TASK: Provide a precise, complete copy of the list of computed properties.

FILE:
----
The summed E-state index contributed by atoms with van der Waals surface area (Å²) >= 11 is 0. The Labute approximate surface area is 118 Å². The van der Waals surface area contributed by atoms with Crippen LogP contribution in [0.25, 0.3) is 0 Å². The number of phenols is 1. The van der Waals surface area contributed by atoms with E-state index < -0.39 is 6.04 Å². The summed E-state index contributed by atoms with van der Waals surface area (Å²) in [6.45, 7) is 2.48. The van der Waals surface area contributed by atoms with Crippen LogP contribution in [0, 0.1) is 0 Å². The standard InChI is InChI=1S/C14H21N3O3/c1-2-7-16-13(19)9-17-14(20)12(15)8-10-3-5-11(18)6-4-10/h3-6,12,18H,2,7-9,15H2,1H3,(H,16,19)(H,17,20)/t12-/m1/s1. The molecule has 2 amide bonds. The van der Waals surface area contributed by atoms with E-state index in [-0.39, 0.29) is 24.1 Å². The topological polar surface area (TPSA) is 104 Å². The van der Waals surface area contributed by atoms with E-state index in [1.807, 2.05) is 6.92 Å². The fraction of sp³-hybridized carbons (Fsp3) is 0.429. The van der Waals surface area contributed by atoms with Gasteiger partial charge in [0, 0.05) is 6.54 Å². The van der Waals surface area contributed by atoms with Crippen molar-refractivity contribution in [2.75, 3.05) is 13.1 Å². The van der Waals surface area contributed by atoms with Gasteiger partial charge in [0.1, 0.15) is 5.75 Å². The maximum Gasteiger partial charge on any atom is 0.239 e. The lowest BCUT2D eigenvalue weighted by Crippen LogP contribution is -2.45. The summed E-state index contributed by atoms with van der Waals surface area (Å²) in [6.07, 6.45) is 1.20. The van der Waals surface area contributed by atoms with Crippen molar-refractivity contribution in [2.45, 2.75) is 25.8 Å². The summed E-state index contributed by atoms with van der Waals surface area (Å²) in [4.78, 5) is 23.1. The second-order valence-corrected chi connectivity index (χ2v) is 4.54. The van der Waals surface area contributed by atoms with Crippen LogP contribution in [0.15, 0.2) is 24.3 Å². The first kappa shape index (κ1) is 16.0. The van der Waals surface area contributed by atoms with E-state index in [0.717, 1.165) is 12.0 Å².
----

The summed E-state index contributed by atoms with van der Waals surface area (Å²) >= 11 is 0. The Labute approximate surface area is 118 Å². The van der Waals surface area contributed by atoms with Crippen LogP contribution in [0.25, 0.3) is 0 Å². The number of phenols is 1. The van der Waals surface area contributed by atoms with E-state index < -0.39 is 6.04 Å². The summed E-state index contributed by atoms with van der Waals surface area (Å²) in [6.45, 7) is 2.48. The van der Waals surface area contributed by atoms with Crippen LogP contribution in [0, 0.1) is 0 Å². The standard InChI is InChI=1S/C14H21N3O3/c1-2-7-16-13(19)9-17-14(20)12(15)8-10-3-5-11(18)6-4-10/h3-6,12,18H,2,7-9,15H2,1H3,(H,16,19)(H,17,20)/t12-/m1/s1. The molecule has 2 amide bonds. The van der Waals surface area contributed by atoms with E-state index in [-0.39, 0.29) is 24.1 Å². The topological polar surface area (TPSA) is 104 Å². The van der Waals surface area contributed by atoms with E-state index in [1.807, 2.05) is 6.92 Å². The fraction of sp³-hybridized carbons (Fsp3) is 0.429. The van der Waals surface area contributed by atoms with Gasteiger partial charge in [0, 0.05) is 6.54 Å². The van der Waals surface area contributed by atoms with Crippen molar-refractivity contribution in [2.75, 3.05) is 13.1 Å². The van der Waals surface area contributed by atoms with Gasteiger partial charge in [0.1, 0.15) is 5.75 Å². The maximum Gasteiger partial charge on any atom is 0.239 e. The lowest BCUT2D eigenvalue weighted by Crippen LogP contribution is -2.45. The summed E-state index contributed by atoms with van der Waals surface area (Å²) in [6.07, 6.45) is 1.20. The van der Waals surface area contributed by atoms with Crippen molar-refractivity contribution in [2.45, 2.75) is 25.8 Å². The summed E-state index contributed by atoms with van der Waals surface area (Å²) in [4.78, 5) is 23.1. The second-order valence-corrected chi connectivity index (χ2v) is 4.54. The van der Waals surface area contributed by atoms with Crippen LogP contribution in [0.15, 0.2) is 24.3 Å². The first kappa shape index (κ1) is 16.0. The van der Waals surface area contributed by atoms with E-state index in [0.717, 1.165) is 12.0 Å².